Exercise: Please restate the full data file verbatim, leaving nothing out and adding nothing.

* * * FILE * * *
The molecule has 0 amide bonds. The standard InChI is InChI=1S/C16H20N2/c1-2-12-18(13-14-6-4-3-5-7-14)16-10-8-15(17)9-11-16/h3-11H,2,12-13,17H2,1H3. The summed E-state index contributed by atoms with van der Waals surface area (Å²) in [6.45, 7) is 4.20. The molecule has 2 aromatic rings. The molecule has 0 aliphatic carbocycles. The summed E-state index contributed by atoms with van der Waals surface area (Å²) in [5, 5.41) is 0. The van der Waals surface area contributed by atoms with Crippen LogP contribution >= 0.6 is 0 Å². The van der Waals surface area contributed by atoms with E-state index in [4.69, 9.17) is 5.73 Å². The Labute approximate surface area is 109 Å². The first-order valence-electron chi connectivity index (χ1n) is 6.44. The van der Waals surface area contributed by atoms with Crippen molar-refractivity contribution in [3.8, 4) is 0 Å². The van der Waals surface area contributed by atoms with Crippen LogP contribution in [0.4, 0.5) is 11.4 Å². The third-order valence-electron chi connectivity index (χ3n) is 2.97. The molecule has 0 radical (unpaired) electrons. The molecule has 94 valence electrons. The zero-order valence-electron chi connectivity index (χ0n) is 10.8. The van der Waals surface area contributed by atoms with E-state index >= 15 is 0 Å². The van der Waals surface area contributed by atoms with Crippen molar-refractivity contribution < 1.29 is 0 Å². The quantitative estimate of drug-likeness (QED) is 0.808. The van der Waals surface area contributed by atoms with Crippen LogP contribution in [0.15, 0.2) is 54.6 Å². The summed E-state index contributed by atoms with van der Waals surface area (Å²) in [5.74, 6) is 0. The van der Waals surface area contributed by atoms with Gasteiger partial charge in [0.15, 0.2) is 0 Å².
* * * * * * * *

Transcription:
The molecule has 0 amide bonds. The standard InChI is InChI=1S/C16H20N2/c1-2-12-18(13-14-6-4-3-5-7-14)16-10-8-15(17)9-11-16/h3-11H,2,12-13,17H2,1H3. The summed E-state index contributed by atoms with van der Waals surface area (Å²) in [6.45, 7) is 4.20. The molecule has 2 aromatic rings. The molecule has 0 aliphatic carbocycles. The summed E-state index contributed by atoms with van der Waals surface area (Å²) in [5, 5.41) is 0. The van der Waals surface area contributed by atoms with Crippen LogP contribution >= 0.6 is 0 Å². The van der Waals surface area contributed by atoms with E-state index in [4.69, 9.17) is 5.73 Å². The Labute approximate surface area is 109 Å². The first-order valence-electron chi connectivity index (χ1n) is 6.44. The van der Waals surface area contributed by atoms with Crippen molar-refractivity contribution in [3.8, 4) is 0 Å². The van der Waals surface area contributed by atoms with Crippen LogP contribution in [0.4, 0.5) is 11.4 Å². The third-order valence-electron chi connectivity index (χ3n) is 2.97. The molecule has 0 radical (unpaired) electrons. The molecule has 94 valence electrons. The zero-order valence-electron chi connectivity index (χ0n) is 10.8. The van der Waals surface area contributed by atoms with E-state index >= 15 is 0 Å². The van der Waals surface area contributed by atoms with Crippen molar-refractivity contribution < 1.29 is 0 Å². The quantitative estimate of drug-likeness (QED) is 0.808. The van der Waals surface area contributed by atoms with Crippen LogP contribution in [0.15, 0.2) is 54.6 Å². The summed E-state index contributed by atoms with van der Waals surface area (Å²) in [5.74, 6) is 0. The van der Waals surface area contributed by atoms with Gasteiger partial charge in [0.15, 0.2) is 0 Å².